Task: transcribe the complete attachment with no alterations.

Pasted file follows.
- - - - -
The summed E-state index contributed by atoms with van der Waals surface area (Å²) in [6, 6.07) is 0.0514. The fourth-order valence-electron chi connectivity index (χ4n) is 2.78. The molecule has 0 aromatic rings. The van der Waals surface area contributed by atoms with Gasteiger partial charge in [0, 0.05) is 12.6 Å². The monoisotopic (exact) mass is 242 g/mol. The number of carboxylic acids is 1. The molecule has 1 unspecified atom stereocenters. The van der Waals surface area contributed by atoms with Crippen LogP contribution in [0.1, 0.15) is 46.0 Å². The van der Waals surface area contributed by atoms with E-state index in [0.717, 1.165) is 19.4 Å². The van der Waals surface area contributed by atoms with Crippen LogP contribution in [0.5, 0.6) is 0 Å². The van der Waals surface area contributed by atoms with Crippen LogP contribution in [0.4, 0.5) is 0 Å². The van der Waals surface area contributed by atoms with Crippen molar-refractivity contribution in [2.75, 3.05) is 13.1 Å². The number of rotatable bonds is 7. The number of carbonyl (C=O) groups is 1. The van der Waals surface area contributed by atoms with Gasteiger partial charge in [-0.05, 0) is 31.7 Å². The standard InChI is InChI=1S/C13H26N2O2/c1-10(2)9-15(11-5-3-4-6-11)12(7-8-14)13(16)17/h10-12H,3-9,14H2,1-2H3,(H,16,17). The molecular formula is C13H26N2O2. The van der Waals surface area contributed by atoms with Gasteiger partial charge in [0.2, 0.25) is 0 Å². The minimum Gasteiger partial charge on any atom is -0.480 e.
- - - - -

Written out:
The summed E-state index contributed by atoms with van der Waals surface area (Å²) in [6, 6.07) is 0.0514. The fourth-order valence-electron chi connectivity index (χ4n) is 2.78. The molecule has 0 aromatic rings. The van der Waals surface area contributed by atoms with Gasteiger partial charge in [0, 0.05) is 12.6 Å². The monoisotopic (exact) mass is 242 g/mol. The number of carboxylic acids is 1. The molecule has 1 unspecified atom stereocenters. The van der Waals surface area contributed by atoms with Crippen LogP contribution in [0.1, 0.15) is 46.0 Å². The van der Waals surface area contributed by atoms with E-state index in [0.717, 1.165) is 19.4 Å². The van der Waals surface area contributed by atoms with Crippen LogP contribution in [0.5, 0.6) is 0 Å². The van der Waals surface area contributed by atoms with Crippen LogP contribution in [0.4, 0.5) is 0 Å². The van der Waals surface area contributed by atoms with Crippen molar-refractivity contribution in [2.75, 3.05) is 13.1 Å². The number of rotatable bonds is 7. The number of carbonyl (C=O) groups is 1. The van der Waals surface area contributed by atoms with Gasteiger partial charge in [-0.05, 0) is 31.7 Å². The standard InChI is InChI=1S/C13H26N2O2/c1-10(2)9-15(11-5-3-4-6-11)12(7-8-14)13(16)17/h10-12H,3-9,14H2,1-2H3,(H,16,17). The molecular formula is C13H26N2O2. The van der Waals surface area contributed by atoms with Gasteiger partial charge in [0.2, 0.25) is 0 Å². The minimum Gasteiger partial charge on any atom is -0.480 e.